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Local Reads of the Lowcountry

People

THERE’S COMFORT IN BEING ENGAGED IN A COMPELLING BOOK. HERE ARE TITLES THAT WILL GRAB YOUR ATTENTION.

localreads2PERFECT, ALMOST,   BY SANDY BERTHELSEN

Hilton Head author Sandy (Arch) Berthelsen pens a story about a woman who moves to a small coastal town, refurbishes a home, discovers a town’s mystery, and falls in love.

Berthelsen, an active Lowcountry volunteer, writes about a woman who moves away after her husband’s death. She makes new friends, and her family is accepted into the community — except for a “secretive and spying neighbor.”

The woman soon learns the new town, Thelma, has more than one hidden secret. Hidden journals are found that have the “power to change everyone’s future.”

Berthelsen is a board member of the Hilton Head Children’s Center, the Arts Center of Coastal Carolina and the Wexford Foundation.

 

localreads4TWISTED SILVER SPOONS,   BY KAREN WICKS

This is the debut novel for Karen Wicks, the executive director of Royal Live Oaks Academy in Hardeeville. Wicks, who has led the charter school with her husband, Les, since 2012, tells a tale of an “obsessive need for power and control” of a global empire. George is an heir who struggles to reconcile the person he could become with the “ruthless leader he is expected to be.” On his journey there is “intrigue, betrayal, and mortal danger lurking.” Twisted Silver Spoons explores the struggle of its main character searching to find his own voice. Wicks holds a doctorate from New York University and has taught in middle and high school and in college.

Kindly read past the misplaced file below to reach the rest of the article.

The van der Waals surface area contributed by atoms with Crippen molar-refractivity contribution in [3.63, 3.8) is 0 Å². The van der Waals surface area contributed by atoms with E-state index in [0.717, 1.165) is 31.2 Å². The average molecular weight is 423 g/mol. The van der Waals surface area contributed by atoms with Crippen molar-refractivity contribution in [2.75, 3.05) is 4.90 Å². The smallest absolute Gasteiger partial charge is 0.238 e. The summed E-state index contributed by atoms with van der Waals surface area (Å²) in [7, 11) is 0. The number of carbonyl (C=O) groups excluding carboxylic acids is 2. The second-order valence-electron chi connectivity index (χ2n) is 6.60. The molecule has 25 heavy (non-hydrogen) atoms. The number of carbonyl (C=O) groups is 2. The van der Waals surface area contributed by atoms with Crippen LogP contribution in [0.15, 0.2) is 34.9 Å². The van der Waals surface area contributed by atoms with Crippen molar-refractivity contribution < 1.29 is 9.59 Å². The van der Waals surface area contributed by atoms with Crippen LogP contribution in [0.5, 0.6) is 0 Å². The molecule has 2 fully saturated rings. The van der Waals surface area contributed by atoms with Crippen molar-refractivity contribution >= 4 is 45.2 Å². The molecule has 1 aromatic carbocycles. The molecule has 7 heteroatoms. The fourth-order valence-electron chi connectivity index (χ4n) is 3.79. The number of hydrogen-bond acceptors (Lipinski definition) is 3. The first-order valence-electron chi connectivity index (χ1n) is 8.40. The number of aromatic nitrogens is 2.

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THE TANNERY,   BY MICHAEL ALMOND
Michael Almond, a retired attorney, pens a captivating historical legal thriller. The novel centers around the trial of a poor, mixed-race teenage boy accused of murdering a prominent young Jewish woman at the beginning of the Jim Crow era in North Carolina. Attorney Ben Waterman, combating the Ku Klux Klan and a relentless, ambitious prosecutor, strives to prove the boy is not the person who stabbed the woman to death. The Tannery “transports readers to another time and place” and examines political and racial turmoil during the turnof- the-century South. There are “twists and turns” that lead to the outcome of an “astonishing trial.” Almond received his undergraduate and law degrees from the University of North Carolina at Chapel Hill and was a Fulbright Scholar in political science at the University of Mannheim, Germany.